By James Hanback
The skies overhead are calm and blue. The birds are singing. The world seems to have clicked into place. You now know what an IP version 6 (IPv6) address is and how to format it. No one outside of a certification exam has quizzed you on the particulars of the IPv6 standard, and your boss doesn’t even know how to connect to the Wi-Fi, so it’s time to kick back and bask in the glow of your soon-to-be-certified skills because you know everything you need to know about IPv6.
Or so you thought.
There’s a storm coming your way. Clouds are rolling in from the west, and pretty soon this calm, clear day will become overcast. Or maybe it’ll become unicast, or multicast, or anycast. And how would you recognize it, anyway? We haven’t covered those terms yet. So, here goes:
The Triple Point of the IPv6 Address Space
There are three general types of addresses within the IPv6 address space: unicast addresses, multicast addresses, and anycast addresses. Similar to an IP version 4 (IPv4) unicast address, an IPv6 unicast address identifies a single host on an IPv6 network. Unicast addresses are therefore typically known as “one-to-one” addresses. Similar to an IPv4 multicast address, an IPv6 multicast address is used to send traffic to all devices that are part of the same multicast group. Multicast addresses are therefore typically known as “one-to-many” addresses. Anycast addresses, which are not present in IPv4, are used to send packets to the closest device that is configured with the specified anycast address. Anycast addresses are therefore understood to be “one-to-nearest” addresses.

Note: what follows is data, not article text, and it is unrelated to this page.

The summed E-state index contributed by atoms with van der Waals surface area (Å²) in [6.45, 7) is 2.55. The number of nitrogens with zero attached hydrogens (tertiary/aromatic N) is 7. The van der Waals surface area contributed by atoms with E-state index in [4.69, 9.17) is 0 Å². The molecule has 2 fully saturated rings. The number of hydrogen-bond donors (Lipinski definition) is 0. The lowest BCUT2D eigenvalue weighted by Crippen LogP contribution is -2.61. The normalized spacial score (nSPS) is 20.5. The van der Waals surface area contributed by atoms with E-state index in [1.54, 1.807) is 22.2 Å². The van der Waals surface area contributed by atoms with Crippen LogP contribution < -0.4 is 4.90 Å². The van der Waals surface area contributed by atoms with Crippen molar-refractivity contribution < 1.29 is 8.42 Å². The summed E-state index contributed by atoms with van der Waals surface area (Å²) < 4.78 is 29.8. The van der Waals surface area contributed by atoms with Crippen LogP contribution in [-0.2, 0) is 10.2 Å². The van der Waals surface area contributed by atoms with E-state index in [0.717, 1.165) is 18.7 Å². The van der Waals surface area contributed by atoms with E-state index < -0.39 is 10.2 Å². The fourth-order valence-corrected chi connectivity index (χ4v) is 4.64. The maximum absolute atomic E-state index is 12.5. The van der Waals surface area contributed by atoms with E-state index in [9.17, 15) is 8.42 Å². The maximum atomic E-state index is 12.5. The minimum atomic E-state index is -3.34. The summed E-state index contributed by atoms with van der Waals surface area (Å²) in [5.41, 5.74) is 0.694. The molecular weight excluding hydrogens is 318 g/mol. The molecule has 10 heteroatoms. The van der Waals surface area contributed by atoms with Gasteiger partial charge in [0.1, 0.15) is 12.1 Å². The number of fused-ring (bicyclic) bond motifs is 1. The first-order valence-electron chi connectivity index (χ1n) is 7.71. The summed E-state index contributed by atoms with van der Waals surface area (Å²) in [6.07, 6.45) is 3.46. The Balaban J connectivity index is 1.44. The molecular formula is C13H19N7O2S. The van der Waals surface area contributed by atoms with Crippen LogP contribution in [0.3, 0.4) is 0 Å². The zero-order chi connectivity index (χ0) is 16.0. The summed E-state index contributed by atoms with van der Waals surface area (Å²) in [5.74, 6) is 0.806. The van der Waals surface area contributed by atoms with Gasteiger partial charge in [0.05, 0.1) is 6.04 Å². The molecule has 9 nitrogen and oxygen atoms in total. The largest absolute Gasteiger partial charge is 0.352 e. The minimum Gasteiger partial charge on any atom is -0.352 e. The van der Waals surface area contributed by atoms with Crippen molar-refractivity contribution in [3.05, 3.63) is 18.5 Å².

Global Patterns and Your Local Unicast Forecast
Because a unicast address is a “one-to-one” address, network devices use a unicast address as a destination address for traffic that is intended for a specific host. In other words, if you as a network administrator want to determine whether an IPv6 file server is alive and connected to the network, you can choose to ping that server’s unicast IPv6 address in the same way you’d ping its unicast IPv4 address on an IPv4 network. Unicast addresses make up the bulk of the IPv6 address space. In fact, almost any IPv6 address that does not begin with a hexadecimal value of FF is a unicast IPv6 address (we’ll discuss addresses that begin with FF later).